Reduced intestinal colonization of adult beef cattle by Escherichia coli O157:H7 tir deletion and nalidixic-acid-resistant mutants lacking flagellar expression

Gustavo Bretschneider, Emil M. Berberov, Rodney A. Moxley

Research output: Contribution to journalArticle

15 Scopus citations

Abstract

The importance of the Escherichia coli O157:H7 translocated intimin receptor (Tir) protein in intestinal colonization and the effect of infection with Tir+ strains on protection against subsequent challenge was studied in adult beef cattle. Cattle were orally inoculated (C1) with a Shiga toxin-2+ E. coli O157:H7 strain that was Tir+ or Tir-, and 42 days later were re-challenged (C2) with the nalidixic acid (Nal)R parent strain to test whether prior infection had any effect on fecal shedding. During the first 14 days post-C1, the NalS wildtype (WT) strain was shed at significantly higher levels and for a longer period than the other strains; however, the mean levels of shedding of the NalR and Δtir complemented strains were not significantly different from that of the Tir- strains. The Δtir, Tir complemented mutant, and Δtir vector control strains inadvertently did not express flagellin, and did not effectively colonize the intestine. We were unable to determine whether Tir exposure at C1 had any effect on protection. Further, those given an initial inoculation with a non-flagellated variant of E. coli O157:H7 were more susceptible to a second challenge with motile E. coli O157:H7 than those originally inoculated with motile strains. The cause of the loss of expression of flagellin was not addressed. We suggest that either the flagellum or a factor that regulates both its production and that of some other effector has a significant function in colonization.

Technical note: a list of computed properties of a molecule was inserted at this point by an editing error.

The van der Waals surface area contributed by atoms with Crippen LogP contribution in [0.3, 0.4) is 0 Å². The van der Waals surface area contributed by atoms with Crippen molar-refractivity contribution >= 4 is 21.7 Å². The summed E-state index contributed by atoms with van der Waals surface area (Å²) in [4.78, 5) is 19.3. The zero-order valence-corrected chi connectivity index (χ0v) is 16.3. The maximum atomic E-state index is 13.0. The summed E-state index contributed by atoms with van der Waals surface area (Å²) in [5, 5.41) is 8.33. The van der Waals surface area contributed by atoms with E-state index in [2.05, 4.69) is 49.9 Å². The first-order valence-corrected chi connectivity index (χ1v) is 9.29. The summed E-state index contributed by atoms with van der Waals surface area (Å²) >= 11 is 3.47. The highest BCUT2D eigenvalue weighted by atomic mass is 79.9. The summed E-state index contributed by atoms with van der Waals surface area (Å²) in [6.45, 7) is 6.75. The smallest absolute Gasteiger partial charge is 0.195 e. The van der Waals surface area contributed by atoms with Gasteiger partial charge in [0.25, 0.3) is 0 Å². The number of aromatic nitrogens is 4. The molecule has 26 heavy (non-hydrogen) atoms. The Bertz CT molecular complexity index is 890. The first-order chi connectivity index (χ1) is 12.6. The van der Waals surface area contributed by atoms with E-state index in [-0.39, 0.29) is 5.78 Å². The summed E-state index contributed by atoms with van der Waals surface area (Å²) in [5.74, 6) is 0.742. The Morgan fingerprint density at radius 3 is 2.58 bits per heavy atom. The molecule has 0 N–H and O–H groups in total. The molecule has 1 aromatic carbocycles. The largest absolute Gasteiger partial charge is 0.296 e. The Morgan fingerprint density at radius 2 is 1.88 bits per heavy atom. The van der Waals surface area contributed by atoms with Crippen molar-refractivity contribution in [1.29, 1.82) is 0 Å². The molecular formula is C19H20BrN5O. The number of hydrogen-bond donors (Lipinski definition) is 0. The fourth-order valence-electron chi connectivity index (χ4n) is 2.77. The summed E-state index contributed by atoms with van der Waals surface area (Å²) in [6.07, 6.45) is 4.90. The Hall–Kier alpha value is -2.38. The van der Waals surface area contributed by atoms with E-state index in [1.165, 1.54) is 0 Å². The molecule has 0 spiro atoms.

Original languageEnglish (US)
Pages (from-to)381-386
Number of pages6
JournalVeterinary Microbiology
Volume125
Issue number3-4
DOIs
StatePublished - Dec 15 2007

Keywords

  • Cattle
  • Colonization
  • Escherichia coli O157:H7
  • Flagella
  • Translocated intimin receptor

ASJC Scopus subject areas

  • Microbiology
  • veterinary(all)

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